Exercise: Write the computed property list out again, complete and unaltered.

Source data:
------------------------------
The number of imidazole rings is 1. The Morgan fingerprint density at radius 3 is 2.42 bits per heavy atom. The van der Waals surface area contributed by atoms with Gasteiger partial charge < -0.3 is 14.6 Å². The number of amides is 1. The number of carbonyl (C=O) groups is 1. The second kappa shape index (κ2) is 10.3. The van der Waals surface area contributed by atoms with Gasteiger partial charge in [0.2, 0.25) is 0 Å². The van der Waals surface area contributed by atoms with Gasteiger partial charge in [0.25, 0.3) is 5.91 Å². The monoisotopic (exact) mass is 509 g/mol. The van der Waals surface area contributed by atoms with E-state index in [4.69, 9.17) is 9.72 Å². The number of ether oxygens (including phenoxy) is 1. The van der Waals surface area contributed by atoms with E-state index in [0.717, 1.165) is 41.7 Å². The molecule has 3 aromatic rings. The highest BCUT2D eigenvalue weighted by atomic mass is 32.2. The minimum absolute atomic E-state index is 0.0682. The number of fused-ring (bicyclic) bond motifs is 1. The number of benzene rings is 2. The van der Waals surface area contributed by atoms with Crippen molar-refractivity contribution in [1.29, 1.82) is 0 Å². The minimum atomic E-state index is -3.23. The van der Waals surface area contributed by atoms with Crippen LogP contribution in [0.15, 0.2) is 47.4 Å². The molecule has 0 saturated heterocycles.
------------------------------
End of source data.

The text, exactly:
The number of imidazole rings is 1. The Morgan fingerprint density at radius 3 is 2.42 bits per heavy atom. The van der Waals surface area contributed by atoms with Gasteiger partial charge < -0.3 is 14.6 Å². The number of amides is 1. The number of carbonyl (C=O) groups is 1. The second kappa shape index (κ2) is 10.3. The van der Waals surface area contributed by atoms with Gasteiger partial charge in [0.2, 0.25) is 0 Å². The van der Waals surface area contributed by atoms with Gasteiger partial charge in [0.25, 0.3) is 5.91 Å². The monoisotopic (exact) mass is 509 g/mol. The van der Waals surface area contributed by atoms with E-state index in [4.69, 9.17) is 9.72 Å². The number of ether oxygens (including phenoxy) is 1. The van der Waals surface area contributed by atoms with E-state index in [0.717, 1.165) is 41.7 Å². The molecule has 3 aromatic rings. The highest BCUT2D eigenvalue weighted by atomic mass is 32.2. The minimum absolute atomic E-state index is 0.0682. The number of fused-ring (bicyclic) bond motifs is 1. The number of benzene rings is 2. The van der Waals surface area contributed by atoms with Crippen molar-refractivity contribution in [1.29, 1.82) is 0 Å². The minimum atomic E-state index is -3.23. The van der Waals surface area contributed by atoms with Crippen LogP contribution in [0.15, 0.2) is 47.4 Å². The molecule has 0 saturated heterocycles.